Ritu Arora Ritu Arora works as an HPC researcher and consultant at the Texas Advanced Computing Center (TACC). She is also a faculty member at the Department of Statistics and Data Sciences at the University of Texas at Austin. She has made contributions in the area of legacy HPC application migration through her ongoing work on the framework for parallelizing legacy applications in a user-guided manner. Her work on this framework is at the crossroads of HPC and advanced software engineering techniques. Ritu also provides HPC and Big Data consultancy to the users of the national supercomputing resources through her role in XSEDE (Extreme Science and Engineering Discovery Environment). The key areas of her interest and expertise are HPC, fault-tolerance, domain-specific languages, generative programming techniques, workflow automation, and Big Data management. She received her Ph.D. in Computer and Information Science from the University of Alabama at Birmingham.

"An Extension of OpenACC for Pipelined Processing of Large Data on a GPU"

Fumihiko Ino, Akihito Nakano, and Kenichi Hagihara (Osaka University)

"OpenMP Parallelization Method using Compiler Information of Automatic Optimization"

Kazuhiko Komatsu, Ryusuke Egawa, Hiroyuki Takizawa, and Hiroaki Kobayashi (Tohoku University)

Session 2 (September 24, 10:35-12:10)

Invited 2

"Dataflow based Task Execution through PaRSEC for High Performance Computing Systems"
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Anthony Danalis (University of Tennessee, Knoxville)


Current system designs for High Performance Computing systems feature increasing processor and core counts, accelerators, and unpredictable memory access times. Utilizing such systems efficiently requires new programming paradigms. Solutions must react and adapt quickly to unexpected contentions and delays, and have the flexibility to rearrange the load balance to improve the resource utilization.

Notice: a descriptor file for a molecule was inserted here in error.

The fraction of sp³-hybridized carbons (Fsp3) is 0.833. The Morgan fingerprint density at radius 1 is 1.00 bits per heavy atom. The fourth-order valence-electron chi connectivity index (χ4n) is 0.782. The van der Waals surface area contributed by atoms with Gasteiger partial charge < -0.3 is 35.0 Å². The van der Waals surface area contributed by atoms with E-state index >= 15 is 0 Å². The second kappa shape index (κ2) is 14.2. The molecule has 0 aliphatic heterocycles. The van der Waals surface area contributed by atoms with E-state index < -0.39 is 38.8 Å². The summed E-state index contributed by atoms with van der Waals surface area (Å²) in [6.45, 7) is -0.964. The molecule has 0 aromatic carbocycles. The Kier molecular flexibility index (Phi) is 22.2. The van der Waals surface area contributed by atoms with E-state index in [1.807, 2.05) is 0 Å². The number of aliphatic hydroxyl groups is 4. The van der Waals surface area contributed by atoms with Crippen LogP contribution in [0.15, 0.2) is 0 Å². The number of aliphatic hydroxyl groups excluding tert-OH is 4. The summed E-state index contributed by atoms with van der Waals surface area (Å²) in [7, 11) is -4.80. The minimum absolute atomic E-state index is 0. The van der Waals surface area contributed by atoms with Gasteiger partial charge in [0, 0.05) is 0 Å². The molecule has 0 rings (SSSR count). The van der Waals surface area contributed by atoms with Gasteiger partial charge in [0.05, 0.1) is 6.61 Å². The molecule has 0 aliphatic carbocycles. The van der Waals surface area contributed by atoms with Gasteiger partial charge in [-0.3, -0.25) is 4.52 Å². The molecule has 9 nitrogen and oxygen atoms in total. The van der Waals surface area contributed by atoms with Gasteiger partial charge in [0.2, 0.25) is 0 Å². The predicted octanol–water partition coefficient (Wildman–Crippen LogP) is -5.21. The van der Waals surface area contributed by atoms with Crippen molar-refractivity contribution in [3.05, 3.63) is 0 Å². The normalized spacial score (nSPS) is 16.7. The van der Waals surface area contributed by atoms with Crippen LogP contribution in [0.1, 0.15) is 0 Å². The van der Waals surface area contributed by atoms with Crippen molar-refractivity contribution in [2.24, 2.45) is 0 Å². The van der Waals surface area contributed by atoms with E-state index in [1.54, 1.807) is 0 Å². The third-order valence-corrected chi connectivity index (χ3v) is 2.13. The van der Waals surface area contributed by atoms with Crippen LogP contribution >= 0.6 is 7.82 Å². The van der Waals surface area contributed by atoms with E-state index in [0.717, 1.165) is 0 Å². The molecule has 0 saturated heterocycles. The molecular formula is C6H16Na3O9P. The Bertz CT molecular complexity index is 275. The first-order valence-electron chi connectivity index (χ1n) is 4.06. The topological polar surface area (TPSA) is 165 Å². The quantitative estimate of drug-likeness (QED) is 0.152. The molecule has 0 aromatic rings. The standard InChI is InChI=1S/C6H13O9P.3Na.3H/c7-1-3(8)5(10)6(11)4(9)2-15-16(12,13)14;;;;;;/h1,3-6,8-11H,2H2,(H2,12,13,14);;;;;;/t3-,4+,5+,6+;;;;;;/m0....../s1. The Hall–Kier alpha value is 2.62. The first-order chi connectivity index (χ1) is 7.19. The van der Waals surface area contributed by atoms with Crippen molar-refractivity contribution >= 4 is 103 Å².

In this talk, I will present PaRSEC, a system centered on dataflow-based task execution. Task parallelism requires applications to be expressed as a task flow, i.e., a set of tasks that encompass the work that must be executed and the data dependencies between them. This strategy allows the algorithm to be decoupled from the data distribution and the underlying hardware, since the algorithm is entirely expressed as units of work and flows of data. This kind of layering provides a clear separation of concerns for architecture, algorithm, and data distribution. Developers benefit from this separation because they can focus solely on the algorithmic level without the constraints involved with programming for current and future hardware trends.


Anthony Danalis Anthony Danalis is currently a Research Scientist II with the Innovative Computing Laboratory at the University of Tennessee, Knoxville. His research interests come from the area of High Performance Computing. Recently, his work has been focused on the subjects of Compiler Analysis and Optimization, System Benchmarking, MPI, and Accelerators. He received his Ph.D. in Computer Science from the University of Delaware on Compiler Optimizations for HPC. Previously, he received an M.Sc. from the University of Delaware and an M.Sc. from the University of Crete, both on Computer Networks, and a B.Sc. in Physics from the University of Crete.

"User-defined Source-to-source Code Transformation Tools using Xevolver"

Reiji Suda (The University of Tokyo), Shoichi Hirasawa, and Hiroyuki Takizawa (Tohoku University),

"Communication Optimization Technique of Algebraic multi-grid solver to Each Computing System"

Akihiro Fujii, Takuya Nomura, and Teruo Tanaka (Kogakuin University)


Organizing Committee

Advisory Committee


Basic Research Programs: CREST Development of System Software Technologies for post-Peta Scale High Performance Computing. "An evolutionary approach to construction of a software development environment for massively-parallel heterogeneous systems"


E-mail: lham2014 .at. xev.arch.is.tohoku.ac.jp (replace ".at." by "@" in the email address)